This is a very postmodernist fantasy with a major part of the work devoted to describing the cultures, defining roles by gender and other physical attributes. In this, the most important academic skills are considered appropriate for women in general and certain sects or groups of individuals. Rather in the same way that Name of the Rose by Umberto Eco is built around the abbey’s library, so we are also invited to spend time in the planet’s major library with Shallan and Jasnah as they excavate the past and interrogate the written texts to determine the significance both of what is written directly and as glosses, and of what is not written. Although we are not quite in the same league as Eco in describing a full scholastic methodology as a part of semiotics, we do have a real opportunity to watch two scholars try to interpret the past, using different tools. This may be logic or philosophy as they try to tease out meaning from the content as written and as commented on. In this, they must often try to reconcile stories within stories, separating what may be facts from the fiction. In this note that the title of this novel, The Way of Kings, is a reference to the name of a largely anecdotal work on how to unify and run a kingdom extensively quoted and relied on by characters in the book.

 

The process of archaeology as proposed by Michel Foucault is complicated by the religious character of some of the information. Different sets of powerful people through time try to distort or conceal parts of the discourse. In the main, this is achieved by scapegoating or demonising some earlier or contemporary groups as evil or wrongdoers in both the literal and the religious senses of the words. Religion is often used by those in power to control access to information or to skew the interpretation of past events. This story is a classic example of the problem, signaling its intent by making one of the scholars a well-known atheist. More generally, the novel gives us a perfect opportunity to watch the different individuals access information as visions, and from their oral traditions and written texts. Their interpretations differ according to their cultural backgrounds.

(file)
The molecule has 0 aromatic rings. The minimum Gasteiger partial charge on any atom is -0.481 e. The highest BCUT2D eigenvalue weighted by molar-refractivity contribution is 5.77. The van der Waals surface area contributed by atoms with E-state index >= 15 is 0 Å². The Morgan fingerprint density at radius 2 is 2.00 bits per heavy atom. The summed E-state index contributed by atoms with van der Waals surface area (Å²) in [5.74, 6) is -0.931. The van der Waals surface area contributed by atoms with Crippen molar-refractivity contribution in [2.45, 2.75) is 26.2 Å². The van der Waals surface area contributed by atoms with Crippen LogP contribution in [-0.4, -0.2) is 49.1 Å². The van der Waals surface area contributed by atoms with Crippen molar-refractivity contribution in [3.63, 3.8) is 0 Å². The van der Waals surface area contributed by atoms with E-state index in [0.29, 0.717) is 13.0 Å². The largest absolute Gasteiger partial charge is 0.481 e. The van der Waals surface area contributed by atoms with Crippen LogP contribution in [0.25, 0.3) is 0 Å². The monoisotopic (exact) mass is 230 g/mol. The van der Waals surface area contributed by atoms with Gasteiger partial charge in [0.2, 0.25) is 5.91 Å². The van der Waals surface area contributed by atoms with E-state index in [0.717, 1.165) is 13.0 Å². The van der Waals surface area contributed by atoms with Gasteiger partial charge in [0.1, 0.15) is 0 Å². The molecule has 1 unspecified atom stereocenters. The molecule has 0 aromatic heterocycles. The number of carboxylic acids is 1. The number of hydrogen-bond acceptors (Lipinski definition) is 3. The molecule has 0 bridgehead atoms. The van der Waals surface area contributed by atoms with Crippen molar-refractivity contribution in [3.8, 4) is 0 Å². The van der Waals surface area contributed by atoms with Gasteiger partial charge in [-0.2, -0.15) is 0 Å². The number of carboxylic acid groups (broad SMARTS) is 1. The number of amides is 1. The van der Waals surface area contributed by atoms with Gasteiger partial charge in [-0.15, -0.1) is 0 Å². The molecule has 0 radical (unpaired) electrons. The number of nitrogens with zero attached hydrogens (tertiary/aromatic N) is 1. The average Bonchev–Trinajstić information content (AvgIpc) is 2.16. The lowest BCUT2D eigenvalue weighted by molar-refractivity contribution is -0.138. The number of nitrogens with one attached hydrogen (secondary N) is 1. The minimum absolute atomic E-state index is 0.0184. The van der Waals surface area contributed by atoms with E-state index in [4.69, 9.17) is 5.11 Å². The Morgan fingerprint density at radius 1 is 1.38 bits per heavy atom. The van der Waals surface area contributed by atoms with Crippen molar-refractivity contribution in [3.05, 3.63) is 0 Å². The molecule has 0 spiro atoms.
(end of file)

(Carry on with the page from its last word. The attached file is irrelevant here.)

That said, the main thematic concern of the novel is the question of honour and it poses the interesting question of whether it is a good in its own right. Altruism has always had a fuzzy feel to it because what is a selfless concern for the welfare of others in the minds of some, is loyalty to abstract concepts like government or a national state in others, or duties and obligation owed to leaders, or self-interest to those who are part of the group that will benefit from the planned activity. In this, we are primarily interested in Kaladin, whose story we work through in direct narrative and flashbacks. This is a man who constantly struggles with who he is and how he should relate to others. His early life training as a surgeon with his father taught him the notion of service to others but, in the real world, such service has not always been welcomed or valued. Similarly, Brightlord Dalinar Kholin struggles with himself as a warrior. What code of honour should he follow in his life and in combat? How much can or should he bend to achieve what he believes to be necessary improvements in the way his local kingdom is set up to run? It is all about ends and means, thinking through whether the journey is more important than the arrival at the intended outcome.

 

At the end, we have everything perfectly set up for the next thrilling installment. All the right people have been moved into position. Even the enigmatic “fool” is on the move as one of the key plotters emerges into the light.

 

I can well understand why it has taken so long to get this book into print. It is a major work of fiction, showing immense narrative skill in balancing “adventure” and “physical conflict” with the more cerebral elements. Although Elantris and Warbreaker are substantial and impressive works, this is has moved one step up the ladder of complexity and interest. If Brandon Sanderson keeps on improving, he could become the premier fantasy writer of the first part of this century. I unreservedly recommend The Way of Kings Book 1 of The Stormlight Archive, even though its use may not put hair on your head or remove unsightly zits.

 

Here are the other books by Brandon Sanderson I have reviewed:
Alcatraz versus The Scrivener’s Bones,
The Emperor’s Soul
The Hero of Ages
The Rithmatist
Warbreaker
Well of Ascension
The Words of Radiance.

For the record, The Way of Kings won the David Gemmell Award for Best Fantasy Novel of 2010.